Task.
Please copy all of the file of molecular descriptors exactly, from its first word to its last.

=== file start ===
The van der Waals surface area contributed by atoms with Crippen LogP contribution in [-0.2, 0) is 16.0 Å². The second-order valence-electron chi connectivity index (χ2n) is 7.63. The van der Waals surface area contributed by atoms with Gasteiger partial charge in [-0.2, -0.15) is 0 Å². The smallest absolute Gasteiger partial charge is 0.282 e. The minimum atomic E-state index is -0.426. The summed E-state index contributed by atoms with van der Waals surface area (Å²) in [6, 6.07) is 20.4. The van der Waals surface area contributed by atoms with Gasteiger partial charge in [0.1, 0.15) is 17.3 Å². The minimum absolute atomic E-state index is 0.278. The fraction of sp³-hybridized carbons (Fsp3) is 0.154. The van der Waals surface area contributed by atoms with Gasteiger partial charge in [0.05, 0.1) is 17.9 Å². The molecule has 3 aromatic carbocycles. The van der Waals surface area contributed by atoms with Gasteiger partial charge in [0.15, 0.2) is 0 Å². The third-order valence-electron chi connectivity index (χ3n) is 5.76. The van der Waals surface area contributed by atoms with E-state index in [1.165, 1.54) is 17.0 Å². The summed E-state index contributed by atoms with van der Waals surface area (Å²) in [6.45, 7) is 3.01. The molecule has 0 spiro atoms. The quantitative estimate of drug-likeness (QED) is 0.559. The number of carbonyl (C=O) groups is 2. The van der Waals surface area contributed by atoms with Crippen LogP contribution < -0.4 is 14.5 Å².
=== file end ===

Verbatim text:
The van der Waals surface area contributed by atoms with Crippen LogP contribution in [-0.2, 0) is 16.0 Å². The second-order valence-electron chi connectivity index (χ2n) is 7.63. The van der Waals surface area contributed by atoms with Gasteiger partial charge in [-0.2, -0.15) is 0 Å². The smallest absolute Gasteiger partial charge is 0.282 e. The minimum atomic E-state index is -0.426. The summed E-state index contributed by atoms with van der Waals surface area (Å²) in [6, 6.07) is 20.4. The van der Waals surface area contributed by atoms with Gasteiger partial charge in [0.1, 0.15) is 17.3 Å². The minimum absolute atomic E-state index is 0.278. The fraction of sp³-hybridized carbons (Fsp3) is 0.154. The van der Waals surface area contributed by atoms with Gasteiger partial charge in [0.05, 0.1) is 17.9 Å². The molecule has 3 aromatic carbocycles. The van der Waals surface area contributed by atoms with Gasteiger partial charge in [0.15, 0.2) is 0 Å². The third-order valence-electron chi connectivity index (χ3n) is 5.76. The van der Waals surface area contributed by atoms with E-state index in [1.165, 1.54) is 17.0 Å². The summed E-state index contributed by atoms with van der Waals surface area (Å²) in [6.45, 7) is 3.01. The molecule has 0 spiro atoms. The quantitative estimate of drug-likeness (QED) is 0.559. The number of carbonyl (C=O) groups is 2. The van der Waals surface area contributed by atoms with Crippen LogP contribution < -0.4 is 14.5 Å².